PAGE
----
Chemicals on rotation in a stellar nursery


protostar

Protostars have been shown to act as nurseries for some interesting chemistry, as well as stars © Nami Sakai

The chemistry of protostars is not as simple as astronomers first thought. Observations of a protostar 456 light years from Earth reveals unusual compounds forming as gas and dust fall towards the forming star, hitting a boundary where temperatures and pressures rise drastically.

The Taurus molecular cloud observed by the research team is a hotbed of star-forming activity. The rotating envelope of gas and dust around the protostar IRAS 04368+2557 contains vast quantities of hydrogen gas, organic and inorganic molecules, which fall into the protostar’s disk. Understanding the chemistry of this disk could offer new insights into fledgling star systems.

Nami Sakai of the University of Tokyo, Japan, and colleagues, explain that the diameter of the disk of protostar IRAS 04368+2557 is 1000 times the distance from the Earth to the Sun – 1000 astronomical units (au). Within that vast envelope is a denser region just 90au across where astronomers anticipate planets would form. ‘For many years, we studied this protostar in detail with various telescopes because it harbours carbon-chain molecules and related species,’ Sakai tells Chemistry World. ‘We were interested in the origin and the fate of those molecules.’

The team has now carried out high spatial resolution observations of the millimetre and sub-millimetre wave lines of the protostar to reveal details of the chemical infilling. They discovered that as hydrogen collapses into the disk, its density rises threefold and its temperature goes from 10 degrees above absolute zero to 100K. Astronomers also found the cyclic unsaturated hydrocarbon C3H2 in the in-falling rotating envelope, whereas sulfur monoxide (SO) seems to sit just outside the inner circle at 100au. At this distance, the researchers explain that the gas's kinetic energy is converted to rotational energy. This represents what they refer to as a centrifugal barrier, a theoretical feature of protostar formation for which the chemical changes within had not been predicted.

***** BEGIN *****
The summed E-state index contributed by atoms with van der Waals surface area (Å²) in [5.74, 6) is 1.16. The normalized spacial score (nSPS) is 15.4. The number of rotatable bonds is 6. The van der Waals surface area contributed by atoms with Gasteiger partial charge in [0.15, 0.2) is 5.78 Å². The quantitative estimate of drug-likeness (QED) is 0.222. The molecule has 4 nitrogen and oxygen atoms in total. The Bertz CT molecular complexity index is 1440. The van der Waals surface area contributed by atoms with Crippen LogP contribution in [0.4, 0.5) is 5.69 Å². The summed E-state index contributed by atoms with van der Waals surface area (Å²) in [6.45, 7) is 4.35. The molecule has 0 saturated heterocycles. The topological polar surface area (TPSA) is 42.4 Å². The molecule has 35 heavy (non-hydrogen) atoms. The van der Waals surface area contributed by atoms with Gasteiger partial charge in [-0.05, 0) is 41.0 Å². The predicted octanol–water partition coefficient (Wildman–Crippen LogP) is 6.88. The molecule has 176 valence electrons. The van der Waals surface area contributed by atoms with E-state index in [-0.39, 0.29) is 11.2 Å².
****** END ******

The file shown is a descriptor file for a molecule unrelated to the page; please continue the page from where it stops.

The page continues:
‘Our finding is directly related to planetary system formation and associated chemical evolution,’ Sakai adds. ‘The chemical change is caused at the centrifugal barrier, which is determined by fundamental physics. This is a very important implication in studying chemical evolution from interstellar matter to solar system matter, and also in tracing the pre-solar materials founds in meteorites back to interstellar matter.’

‘These beautiful data demonstrate that ALMA [observatory] continues to present surprises to astrochemists that were not predicted and that there are additional processes that may change the chemistry from its pristine pre-stellar stage as material enters the disk,’ says Ewine van Dishoeck of Leiden University, the Netherlands. ‘Observations of other systems are needed to determine whether this conclusion holds more generally.’


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